The 2020 Democratic race for president is tightening but still open

Image result for kamala harris bernie sanders joe biden elizabeth warren

These are the only 2020 Democratic Party presidential candidates who routinely poll nationwide in the double digits, and methinks that one of them most likely is to be the nominee.

“When people ask me who I think is going to win the [2020] Democratic [presidential] nomination, I shrug my shoulders and say, ‘I have no freaking idea,'” prognosticator-god Nate Silver posted yesterday. He continued:

“It’s worth keeping in mind that in a field of 20-something candidates with no runaway front-runner, all of the candidates are fairly heavy underdogs. Joe Biden is probably going to lose. Kamala Harris is probably going to lose. Elizabeth Warren is probably going to lose. Bernie Sanders is probably going to lose. And so forth.”

Indeed, the race is much more open than many (most of them corporate whores, of course) would have us believe. RealClear Politics’ aggregation of recent nationwide polls puts Biden at No. 1, with 26.8 percent, puts both Bernie and Warren at 15.2 percent, and puts Kamala Harris at 15 percent, so we have a fairly clear front-runner (if not a “runaway” front-runner), and three other candidates pretty much tied for second place.

The aggregation of polls by 270 to Win shows similar results: Biden at 25.8 percent, Bernie at 15.8 percent, Warren at 15.6 percent and Harris at 15.2 percent.

Again, that’s Biden at No. 1 and Bernie, Warren and Harris all within a percentage point of being No. 2.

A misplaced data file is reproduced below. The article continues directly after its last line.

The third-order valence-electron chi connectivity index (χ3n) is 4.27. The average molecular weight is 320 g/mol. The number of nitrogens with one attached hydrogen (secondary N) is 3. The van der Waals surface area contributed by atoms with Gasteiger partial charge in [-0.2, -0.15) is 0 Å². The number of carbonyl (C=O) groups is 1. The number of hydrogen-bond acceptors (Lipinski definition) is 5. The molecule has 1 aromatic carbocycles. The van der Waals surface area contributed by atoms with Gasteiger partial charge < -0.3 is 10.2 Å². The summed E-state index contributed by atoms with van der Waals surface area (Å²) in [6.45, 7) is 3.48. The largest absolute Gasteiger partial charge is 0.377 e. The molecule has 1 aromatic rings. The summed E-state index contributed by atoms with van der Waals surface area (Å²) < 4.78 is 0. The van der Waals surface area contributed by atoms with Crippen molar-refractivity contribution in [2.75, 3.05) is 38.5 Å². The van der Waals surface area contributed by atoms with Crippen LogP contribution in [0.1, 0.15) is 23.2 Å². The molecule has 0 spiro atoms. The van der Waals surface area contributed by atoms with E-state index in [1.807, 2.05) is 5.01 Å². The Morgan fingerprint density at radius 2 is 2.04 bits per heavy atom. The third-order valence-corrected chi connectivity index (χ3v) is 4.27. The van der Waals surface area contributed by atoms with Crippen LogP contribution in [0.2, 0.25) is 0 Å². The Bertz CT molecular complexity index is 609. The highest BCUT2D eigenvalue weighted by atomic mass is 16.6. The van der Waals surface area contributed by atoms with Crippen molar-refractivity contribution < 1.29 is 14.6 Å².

That’s not very sexy, so what we’re seeing is the results of even just one poll being reported as “evidence” of a new, permanent change in the race (usually a change that threatens to topple Bernie, of course).

It takes several polls over some time to show a real change in a race, not just one poll.

Yes, Kamala Harris got her wholly planned and orchestrated polling bounce by white-shaming Joe Biden in last month’s debate — and when you peel back the thin layers, that’s what it was: simple, craven identity politics — “I’m black and you’re not; I’m good because I’m a victim and being a victim is good, and you’re not a victim, so you’re not good” — but will Harris’ bounce last? We’ll see.

(Seriously, though, Harris is largely substance-free, and apparently expects to fairly coast on being a female Obama. I’m not sure which is more depressing: that this is her campaign tactic in the first place or that it actually might work because voter-shamingbased upon how one was born — apparently is a thing now in a Democratic Party that is enthralled by craven identity politicians.)